• The percentage of U.S. exchange-listed companies subject to core filings decreased for the second straight year, from a record high of 5.4% in 2019 to 3.8% in 2021.
  • Among S&P 500 companies, 2.2% were targeted in a core federal filing in 2021, the lowest percentage since 2015.
  • The likelihood of a core federal filing against a non-U.S. issuer again surpassed the likelihood of such a filing against an S&P 500 company.
  • At 17, the number of filings related to COVID-19 remained the same in 2021 as in the previous year. There were 11 cryptocurrency-related filings in 2021 compared to 12 in 2020.
  • The 82 filings in the Second Circuit and the 57 filings in the Ninth Circuit made up 72% of all core federal filings in 2021, the highest combined proportion for any two circuits since tracking began in 1997.
  • The Disclosure Dollar Loss Index® was $274 billion, virtually unchanged from the previous year. DDL is the dollar-value change in the defendant firm’s market capitalization between the trading day immediately preceding the end of the class period and the trading day immediately following the end of the class period.
  • Median DDL in 2021 more than doubled its 2020 measure, reaching a record high, while median MDL rose by 41%, reaching the second-highest value on record.
  • The Maximum Dollar Loss Index® declined by 41% to $941 billion, due to a substantial drop in mega MDL filings. MDL is the dollar-value change in the defendant firm’s market capitalization from the trading day with the highest market capitalization during the class period to the trading day immediately following the end of the class period.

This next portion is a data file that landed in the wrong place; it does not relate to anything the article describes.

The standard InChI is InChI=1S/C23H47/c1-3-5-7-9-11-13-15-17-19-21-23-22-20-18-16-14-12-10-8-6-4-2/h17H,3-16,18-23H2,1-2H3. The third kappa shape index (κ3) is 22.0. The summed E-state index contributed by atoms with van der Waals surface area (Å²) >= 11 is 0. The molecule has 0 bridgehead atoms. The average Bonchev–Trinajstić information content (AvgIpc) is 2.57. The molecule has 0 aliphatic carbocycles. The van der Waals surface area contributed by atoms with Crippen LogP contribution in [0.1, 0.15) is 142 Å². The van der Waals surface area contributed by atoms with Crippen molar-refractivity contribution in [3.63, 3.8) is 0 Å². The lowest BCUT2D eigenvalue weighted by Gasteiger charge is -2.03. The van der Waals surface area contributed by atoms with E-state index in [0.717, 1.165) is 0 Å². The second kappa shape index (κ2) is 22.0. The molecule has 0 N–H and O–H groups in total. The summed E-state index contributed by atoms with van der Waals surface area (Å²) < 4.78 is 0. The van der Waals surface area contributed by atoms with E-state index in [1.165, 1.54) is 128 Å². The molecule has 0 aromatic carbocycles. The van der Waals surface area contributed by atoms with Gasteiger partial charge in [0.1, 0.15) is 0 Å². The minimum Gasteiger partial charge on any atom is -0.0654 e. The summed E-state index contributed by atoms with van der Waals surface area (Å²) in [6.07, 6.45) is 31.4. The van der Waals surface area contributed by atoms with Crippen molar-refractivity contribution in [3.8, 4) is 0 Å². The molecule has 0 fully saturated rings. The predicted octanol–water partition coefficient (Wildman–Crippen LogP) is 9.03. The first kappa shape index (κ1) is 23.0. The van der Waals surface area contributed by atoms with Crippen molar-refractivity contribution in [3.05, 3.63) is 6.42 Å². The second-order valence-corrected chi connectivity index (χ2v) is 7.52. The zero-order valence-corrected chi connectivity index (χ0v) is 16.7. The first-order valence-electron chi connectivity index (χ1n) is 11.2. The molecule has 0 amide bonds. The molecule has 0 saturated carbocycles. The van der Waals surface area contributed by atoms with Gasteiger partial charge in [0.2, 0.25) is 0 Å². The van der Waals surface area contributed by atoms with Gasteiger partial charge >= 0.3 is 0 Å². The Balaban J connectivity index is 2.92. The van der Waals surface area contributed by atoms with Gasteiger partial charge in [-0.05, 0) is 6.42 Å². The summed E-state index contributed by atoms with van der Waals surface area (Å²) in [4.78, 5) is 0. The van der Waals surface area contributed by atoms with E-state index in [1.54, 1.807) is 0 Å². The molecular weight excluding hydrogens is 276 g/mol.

About Cornerstone Research
Cornerstone Research provides economic and financial consulting and expert testimony in all phases of complex litigation and regulatory proceedings. The firm works with an extensive network of prominent faculty and industry practitioners to identify the best-qualified expert for each assignment.

Cornerstone Research has earned a reputation for consistent high quality and effectiveness by delivering rigorous, state-of-the-art analysis for more than 30 years. The firm has over 700 staff and offices in Boston, Chicago, London, Los Angeles, New York, San Francisco, Silicon Valley, and Washington.

See Cornerstone Research’s website for more information about the firm’s capabilities in economic and financial consulting and expert testimony.
https://www.cornerstone.com
Twitter: @Cornerstone_Res

About the Stanford Law School Securities Class Action Clearinghouse
The Securities Class Action Clearinghouse is an authoritative source of data and analysis on the financial and economic characteristics of federal securities fraud class action litigation. The SCAC maintains a database of more than 5,900 securities class action lawsuits filed since passage of the Private Securities Litigation Reform Act of 1995. The database also contains copies of complaints, briefs, filings, and other litigation-related materials filed in these cases.
securities.stanford.edu